Channeling the Man in Black

Appears in the October 2023 issue.

By Mike Thomas

Ron E. Rains steps into Drury Lane Theatre’s Ring of Fire: The Music of Johnny Cash

Ron E. Rains in Drury Lane Theatre’s ‘Ring of Fire: The Music of Johnny Cash’

Since moving to the Chicago area in 1998, Ron E. Rains has been a fixture on local stages, including those of Drury Lane, TimeLine, and the Goodman, where for 11 seasons he portrayed Bob Cratchit in the theater’s popular annual production of A Christmas Carol. In early 2024 he’ll reprise the role of Jackie Elliot in Paramount Theatre’s Billy Elliot (he last played the part in Drury’s 2015 production). Rains also has popped up in Chicago Justice and Chicago Med, among other TV shows. Or perhaps you’ve watched his comedic alter ego, Peter K. Rosenthal, “review” films for the Onion.

The point is, Rains is a veteran and a pro, and that’s no doubt a big reason why the folks behind Drury’s production of Ring of Fire: The Music of Johnny Cash tapped him to fill the lead role when Lance Guest had to drop out only a few weeks shy of opening night. Shortly before his first-ever appearance as the Man in Black, Rains answered some of our burning questions.


“I’ve been singing since I was a kid in church. My first musical, in fact, was at church in the titular role of Sam, about the Good Samaritan. Mom made me take piano lessons by the time I was 7, though I was a real slacker at it, and I had older siblings who constantly had music on, so music has always been part of my life.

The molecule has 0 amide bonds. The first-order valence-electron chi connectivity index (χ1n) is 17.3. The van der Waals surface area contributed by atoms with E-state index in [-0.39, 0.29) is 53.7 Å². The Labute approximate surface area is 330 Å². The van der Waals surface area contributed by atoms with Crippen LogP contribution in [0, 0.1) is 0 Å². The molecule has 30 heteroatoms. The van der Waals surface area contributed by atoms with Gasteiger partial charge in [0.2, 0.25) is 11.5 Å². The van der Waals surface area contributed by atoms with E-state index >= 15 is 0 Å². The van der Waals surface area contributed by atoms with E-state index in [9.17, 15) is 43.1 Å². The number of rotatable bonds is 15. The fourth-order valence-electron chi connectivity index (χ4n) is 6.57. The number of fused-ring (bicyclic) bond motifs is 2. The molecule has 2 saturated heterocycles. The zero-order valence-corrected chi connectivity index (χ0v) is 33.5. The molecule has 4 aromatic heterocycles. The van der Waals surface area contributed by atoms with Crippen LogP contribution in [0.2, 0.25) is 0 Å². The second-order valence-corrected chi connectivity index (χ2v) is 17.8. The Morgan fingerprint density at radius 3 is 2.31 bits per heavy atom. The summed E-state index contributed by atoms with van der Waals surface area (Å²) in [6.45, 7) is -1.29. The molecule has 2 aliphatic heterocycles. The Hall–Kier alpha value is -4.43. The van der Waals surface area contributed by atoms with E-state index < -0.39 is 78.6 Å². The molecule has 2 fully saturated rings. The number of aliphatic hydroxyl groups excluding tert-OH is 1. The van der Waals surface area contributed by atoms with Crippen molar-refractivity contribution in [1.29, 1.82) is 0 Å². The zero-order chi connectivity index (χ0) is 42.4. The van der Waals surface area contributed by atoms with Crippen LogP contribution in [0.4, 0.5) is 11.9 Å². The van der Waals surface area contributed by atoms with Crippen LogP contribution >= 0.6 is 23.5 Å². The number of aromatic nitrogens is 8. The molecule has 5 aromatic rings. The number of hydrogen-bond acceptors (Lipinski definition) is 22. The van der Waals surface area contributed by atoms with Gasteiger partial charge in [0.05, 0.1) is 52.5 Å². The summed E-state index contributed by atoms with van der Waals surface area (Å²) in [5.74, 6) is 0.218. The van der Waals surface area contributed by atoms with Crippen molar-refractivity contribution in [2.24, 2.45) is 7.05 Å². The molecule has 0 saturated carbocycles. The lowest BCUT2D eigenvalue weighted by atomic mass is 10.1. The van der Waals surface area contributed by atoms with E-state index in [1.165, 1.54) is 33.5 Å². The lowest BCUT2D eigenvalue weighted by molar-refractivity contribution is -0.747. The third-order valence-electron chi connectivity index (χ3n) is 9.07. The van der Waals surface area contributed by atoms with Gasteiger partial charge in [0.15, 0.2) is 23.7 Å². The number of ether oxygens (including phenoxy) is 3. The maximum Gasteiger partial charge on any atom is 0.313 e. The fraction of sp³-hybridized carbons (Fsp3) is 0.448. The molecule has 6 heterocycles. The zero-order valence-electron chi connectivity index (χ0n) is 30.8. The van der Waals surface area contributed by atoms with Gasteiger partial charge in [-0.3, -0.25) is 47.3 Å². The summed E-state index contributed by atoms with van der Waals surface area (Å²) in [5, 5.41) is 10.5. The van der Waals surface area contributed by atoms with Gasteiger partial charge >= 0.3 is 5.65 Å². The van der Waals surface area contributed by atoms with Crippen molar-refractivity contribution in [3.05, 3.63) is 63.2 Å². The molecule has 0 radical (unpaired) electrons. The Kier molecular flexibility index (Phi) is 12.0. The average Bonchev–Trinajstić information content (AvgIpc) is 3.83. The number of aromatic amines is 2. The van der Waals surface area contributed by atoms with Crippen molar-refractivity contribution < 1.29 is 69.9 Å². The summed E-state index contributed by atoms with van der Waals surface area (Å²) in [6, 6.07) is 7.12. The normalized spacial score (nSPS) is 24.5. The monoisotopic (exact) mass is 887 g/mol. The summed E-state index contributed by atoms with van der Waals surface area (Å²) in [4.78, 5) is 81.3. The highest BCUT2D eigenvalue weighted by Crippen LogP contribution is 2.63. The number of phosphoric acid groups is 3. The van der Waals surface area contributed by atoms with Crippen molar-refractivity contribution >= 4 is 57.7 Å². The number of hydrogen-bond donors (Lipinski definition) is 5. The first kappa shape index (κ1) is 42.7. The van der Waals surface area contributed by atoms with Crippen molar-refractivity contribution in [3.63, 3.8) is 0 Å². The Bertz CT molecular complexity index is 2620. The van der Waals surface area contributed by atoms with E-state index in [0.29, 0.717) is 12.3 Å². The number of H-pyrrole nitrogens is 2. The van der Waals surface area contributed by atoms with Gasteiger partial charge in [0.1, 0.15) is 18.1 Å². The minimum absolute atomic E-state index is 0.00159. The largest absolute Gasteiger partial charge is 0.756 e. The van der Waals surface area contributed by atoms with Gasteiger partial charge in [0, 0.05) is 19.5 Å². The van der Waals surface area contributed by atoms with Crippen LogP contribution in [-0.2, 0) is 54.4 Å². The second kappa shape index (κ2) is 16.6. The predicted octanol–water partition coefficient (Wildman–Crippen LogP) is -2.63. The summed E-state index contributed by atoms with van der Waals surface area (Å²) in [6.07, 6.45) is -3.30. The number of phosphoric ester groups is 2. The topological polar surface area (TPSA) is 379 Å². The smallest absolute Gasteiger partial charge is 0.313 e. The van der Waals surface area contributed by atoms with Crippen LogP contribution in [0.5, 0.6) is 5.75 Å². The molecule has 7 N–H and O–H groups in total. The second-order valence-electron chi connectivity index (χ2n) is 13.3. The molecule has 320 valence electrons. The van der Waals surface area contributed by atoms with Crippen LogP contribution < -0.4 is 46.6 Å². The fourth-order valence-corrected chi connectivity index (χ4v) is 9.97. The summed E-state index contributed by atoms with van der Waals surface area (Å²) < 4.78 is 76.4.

Singing has always been the easy part of being in musicals or plays with music. Often over the years, I’ve been cast to play instruments in shows, including my first couple years playing guitar as Bob around the Cratchit family table, playing the saw and mandolin in The Matchmaker, understudying Chico Marx at the piano for Animal Crackers, the mandolin in By the Way, Meet Vera Stark, playing Tom Waits’s music again on the mandolin as Stephano in The Tempest. Those productions called for an actor who could play an instrument. But my most recent experience in Writers Theatre’s Once was a real change for me, in that it called for a musician-actor. I had a bit of impostor syndrome going into that production, but by the end of the run, and with the help of music director Matt Deitchman, I felt I could call myself a musician-actor. Note that in none of those shows did I play a guitar. So Ring of Fire is a departure and, honestly, it’s proving to be the most challenging work I’ve ever done in the theater, especially considering the very short rehearsal period.”


“I’m a pretty decent mimic, but [codirector] Scott Weinstein has been adamant that I not try so hard to sound like Cash but rather to embody the spirit of the man and his music. Hopefully, I can pull it off. His lyrics are so heartfelt, it’s easy to find the truth in them. As long as I am truthful, hopefully I won’t come off as a caricature.”


“I was just talking to my wife about this. He certainly wasn’t a perfect person, as none of us can be. But he fully admitted his issues and they were on full display. He had to make several comebacks afer his downfalls. But he always stood for the poor and the beaten down. In his song “Man in Black,” he lists all the people he stood up for. Underdogs and underloved and underserved. He was a hero and sometimes an antihero. Long before Taylor Swift.”


“It’s always about truth in the moment. I find comedy easy because my mom instilled in me a sense of humor that’s helpful in so many dreadful situations. I don’t know how much humor will come through in Ring of Fire—I never know in any show until there’s an audience—but I suspect there will be moments that may be humorous. So that’s a tough question. I will note that dramatic roles are tougher for me, but they are more rewarding, partly because I’m not often cast to fill them.”


Photo: Brett Beiner Photography (Ring of Fire)